Currently, there are no signs directing you to Yucca House. The monument is surrounded by private land. Once you leave the main highway, the road to Yucca House becomes gravel or dirt, which may be impassible in wet weather. You will also need to pass through livestock gates and close them behind you. Please contact Mesa Verde National Park at (970) 529-4465 for directions.
Yucca House National Monument is a large, unexcavated Ancestral Puebloan surface site. Yucca House is located in Southwest Colorado between the towns of Towaoc and Cortez. Currently, there are no facilities or fees at Yucca House.
Yucca House is one of the largest archeological sites in southwest Colorado, and acted as an important community center for the Ancestral Puebloan people from A.D. 1150-1300. The long-term preservation of Yucca House ensures that archeologists will be able to continue studying Ancestral Puebloan society and what caused them to migrate from this region in the late 1200s.
Yucca House National Monument is a United States National Monument located in Montezuma County, Colorado, United States. Yucca House is a large, unexcavated Ancestral Puebloan archaeological site.
President Woodrow Wilson proclaimed the site a National Monument on December 19, 1919, after the donation of 9.5 acres (38,000 m2) of land on July 2, 1919 by a private landowner. It was one of many research national monuments designated during that era to preserve them for future investigation, and not necessarily as sites expected to be significant public attractions. As a National Park Service historic area, the park was administratively listed on the National Register of Historic Places on October 15, 1966. Currently, there are no facilities or fees at Yucca House. The site is managed by Mesa Verde National Park.
The monument is located between the towns of Towaoc (headquarters of the Ute Mountain Ute Tribe) and Cortez. To reach the monument from US 160, drive on US 160/US 491 for 8 miles (13 km) south of Cortez, take County Road B west for just over a mile, then turn north onto County Road 20.5. County Road 20.5 does not have a sign. It is a right turn just before the last farmhouse on the left (at the right turn you cross a yellow cattle guard) and once you are on the road there is a sign on the property on the left hand side that says "Boxbar Ranch No Trespassing" so stay on the road until you reach the parking lot on the left. Montezuma County has placed a sign at the corner of Road B and Road 20.5 at least three times and vandals have removed the sign each time. The entrance to the monument is at the end of that road, about 2 miles (3.2 km) from the previous turn. An small unimproved parking area may be used, but what is visible can be accessed only by a rough foot trail. Parking space is limited and roads may be difficult immediately following rains or snowmelt. There are no true interpretive features at the site.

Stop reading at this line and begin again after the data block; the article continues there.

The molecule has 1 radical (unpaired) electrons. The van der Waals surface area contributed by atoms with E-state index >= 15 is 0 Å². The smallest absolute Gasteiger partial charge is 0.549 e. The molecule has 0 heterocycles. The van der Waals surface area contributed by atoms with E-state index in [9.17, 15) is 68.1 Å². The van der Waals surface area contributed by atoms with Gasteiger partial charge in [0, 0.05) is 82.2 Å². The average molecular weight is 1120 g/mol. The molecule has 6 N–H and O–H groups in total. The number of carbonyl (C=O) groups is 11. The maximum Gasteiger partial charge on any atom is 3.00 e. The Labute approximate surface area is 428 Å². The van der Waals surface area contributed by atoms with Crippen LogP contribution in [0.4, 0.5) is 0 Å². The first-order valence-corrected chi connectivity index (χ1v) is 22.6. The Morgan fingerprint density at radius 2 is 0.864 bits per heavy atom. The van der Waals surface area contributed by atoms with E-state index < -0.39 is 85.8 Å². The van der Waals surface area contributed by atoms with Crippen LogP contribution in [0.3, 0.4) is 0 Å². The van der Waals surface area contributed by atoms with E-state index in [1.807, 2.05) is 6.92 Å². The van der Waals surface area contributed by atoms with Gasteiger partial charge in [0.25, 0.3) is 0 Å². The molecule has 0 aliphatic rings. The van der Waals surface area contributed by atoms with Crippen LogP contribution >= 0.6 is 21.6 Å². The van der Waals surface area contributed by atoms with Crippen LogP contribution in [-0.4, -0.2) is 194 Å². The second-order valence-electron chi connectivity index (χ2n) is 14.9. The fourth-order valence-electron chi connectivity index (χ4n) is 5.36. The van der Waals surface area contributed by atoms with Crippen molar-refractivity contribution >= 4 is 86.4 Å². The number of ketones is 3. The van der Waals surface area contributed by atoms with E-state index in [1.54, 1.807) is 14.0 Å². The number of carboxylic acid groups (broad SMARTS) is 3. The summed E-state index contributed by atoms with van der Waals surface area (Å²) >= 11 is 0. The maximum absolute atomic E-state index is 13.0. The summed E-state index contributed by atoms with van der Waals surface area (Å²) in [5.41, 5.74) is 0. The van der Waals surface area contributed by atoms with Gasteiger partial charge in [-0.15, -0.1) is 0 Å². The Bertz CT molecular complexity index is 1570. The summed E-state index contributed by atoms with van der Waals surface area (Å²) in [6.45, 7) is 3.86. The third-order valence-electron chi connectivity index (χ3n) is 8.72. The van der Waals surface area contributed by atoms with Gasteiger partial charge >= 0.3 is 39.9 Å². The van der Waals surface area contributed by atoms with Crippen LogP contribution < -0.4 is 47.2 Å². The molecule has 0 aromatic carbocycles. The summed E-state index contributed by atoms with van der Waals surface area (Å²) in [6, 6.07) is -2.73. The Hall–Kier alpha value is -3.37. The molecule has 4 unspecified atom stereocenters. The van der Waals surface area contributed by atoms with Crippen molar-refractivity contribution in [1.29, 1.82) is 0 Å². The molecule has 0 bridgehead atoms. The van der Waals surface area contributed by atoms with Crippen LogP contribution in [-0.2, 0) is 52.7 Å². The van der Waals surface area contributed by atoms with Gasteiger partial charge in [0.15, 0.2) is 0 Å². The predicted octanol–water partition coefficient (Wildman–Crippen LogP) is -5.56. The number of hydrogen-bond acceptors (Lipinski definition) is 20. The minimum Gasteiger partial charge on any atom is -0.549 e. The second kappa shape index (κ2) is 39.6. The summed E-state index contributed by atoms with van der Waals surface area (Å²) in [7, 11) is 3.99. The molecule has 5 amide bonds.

The site is one of many Anasazi (Ancestral Pueblo) village sites located in the Montezuma Valley and occupied between AD 900 and 1300, and became a major community center after about 1150. It may have taken advantage of the location nearby of Mud Springs and Navajo Springs, and the junction of several major trails. (Navajo Springs was the original site of the Ute Mountain Indian Agency following the division of the Southern Ute Indian Reservation in the early 1900s.) Even today, much of the area around the site is rich, irrigated farmland, while drier, higher areas are arid rangeland.